If you plan to use the rental money you get from your second home to pay off your mortgage, pay particular attention to the location you select. If you think that buying a home near a popular tourist destination that commands premium rates might work well for you, bear in mind that most such places have peak and slow seasons. Besides, you might need to forgo your desire to spend time at the home as and when you want.

With short-term renting, you also need to account for state, city, and local zoning regulations. For example, if you buy a second home in New York City, you cannot rent it out entirely for less than 30 days. When it comes to short-term rentals, the city only allows two guests and requires the presence of the primary resident the whole time. The city’s Local Law 18 also requires short-term rental hosts to register with the city.

Short-term rentals can be a concern in neighborhoods with homeowners associations as well as condominiums because many across the country are trying to limit the presence of short-term renters.

If you’re buying an investment property, you may rent it long-term.


The Internal Revenue Service (IRS) requires that you stay in your second home for a predetermined minimum number of days each year for it to count as a place of residence. If this is the case, you may deduct the interest you pay toward your mortgage.

If you don’t rent out your second home for a given number of days per year, it counts as a second home. In this case, there’s no need to report the rental income. However, you need to do so if you rent it out for more than the prescribed number of days.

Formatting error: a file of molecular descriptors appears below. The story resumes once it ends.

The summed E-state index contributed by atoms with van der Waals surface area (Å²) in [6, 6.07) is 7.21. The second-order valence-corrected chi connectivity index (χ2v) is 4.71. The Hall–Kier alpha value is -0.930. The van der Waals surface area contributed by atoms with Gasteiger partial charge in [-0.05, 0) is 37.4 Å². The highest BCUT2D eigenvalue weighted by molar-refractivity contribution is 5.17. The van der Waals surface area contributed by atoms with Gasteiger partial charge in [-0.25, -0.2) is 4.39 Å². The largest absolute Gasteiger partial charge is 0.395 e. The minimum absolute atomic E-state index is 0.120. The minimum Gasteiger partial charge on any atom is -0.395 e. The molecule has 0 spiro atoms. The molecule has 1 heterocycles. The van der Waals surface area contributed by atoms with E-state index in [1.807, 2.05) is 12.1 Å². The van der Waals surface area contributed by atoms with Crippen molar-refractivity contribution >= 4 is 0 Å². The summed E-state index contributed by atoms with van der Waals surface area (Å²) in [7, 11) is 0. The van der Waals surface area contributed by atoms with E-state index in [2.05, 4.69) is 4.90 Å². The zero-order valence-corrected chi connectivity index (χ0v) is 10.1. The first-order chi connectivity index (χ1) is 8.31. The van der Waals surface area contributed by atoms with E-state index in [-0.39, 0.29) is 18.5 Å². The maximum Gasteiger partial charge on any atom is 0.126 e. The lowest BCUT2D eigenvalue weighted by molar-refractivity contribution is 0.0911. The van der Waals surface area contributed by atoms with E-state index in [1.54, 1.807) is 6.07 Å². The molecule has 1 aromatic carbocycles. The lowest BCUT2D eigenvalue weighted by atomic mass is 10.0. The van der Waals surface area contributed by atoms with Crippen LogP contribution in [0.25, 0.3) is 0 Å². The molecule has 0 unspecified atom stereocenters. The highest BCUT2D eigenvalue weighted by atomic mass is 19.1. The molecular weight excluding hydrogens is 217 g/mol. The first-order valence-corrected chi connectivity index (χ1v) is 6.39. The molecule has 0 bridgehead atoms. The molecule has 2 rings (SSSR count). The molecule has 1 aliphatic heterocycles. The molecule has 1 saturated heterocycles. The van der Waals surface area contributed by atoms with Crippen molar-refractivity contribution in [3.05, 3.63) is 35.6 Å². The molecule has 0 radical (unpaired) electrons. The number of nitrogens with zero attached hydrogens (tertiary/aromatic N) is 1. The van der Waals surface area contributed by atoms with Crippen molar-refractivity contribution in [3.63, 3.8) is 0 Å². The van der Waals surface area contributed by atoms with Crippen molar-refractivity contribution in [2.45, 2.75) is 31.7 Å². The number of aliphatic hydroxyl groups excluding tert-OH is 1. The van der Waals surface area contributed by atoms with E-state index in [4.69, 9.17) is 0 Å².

If the IRS views the home as an investment property, you may file deductions related to expenses surrounding operating and maintaining the property. If the amount you spend exceeds the rental income you earn, you may report your losses through Schedule E (Form 1040).

When you sell your second home, whether or not you qualify for capital gains exclusion depends on how much time you have spent in it and the time that has passed since its purchase.

Bear in mind that states have their own tax laws in addition to the IRS. This makes it important to seek tax advice from your financial advisor or accountant.

Ongoing Costs

How much you need to spend toward ongoing costs depends on how you plan to use your second home, and here are some expenses that remain common across the board.

  • Insurance. Homeowners insurance tends to cost more on second homes than primary residences. Besides, you might need additional insurance based on whether you plan to use your new home for short- or long-term rentals.
  • Maintenance. Maintenance costs can come in the form of major seasonal expenses as well as basic repairs. Even if you don’t reside at the property much and don’t rent it out, you’ll still need to spend some money on its upkeep. While hiring someone to manage the property in your absence is a great idea, you need to account for the costs at the onset.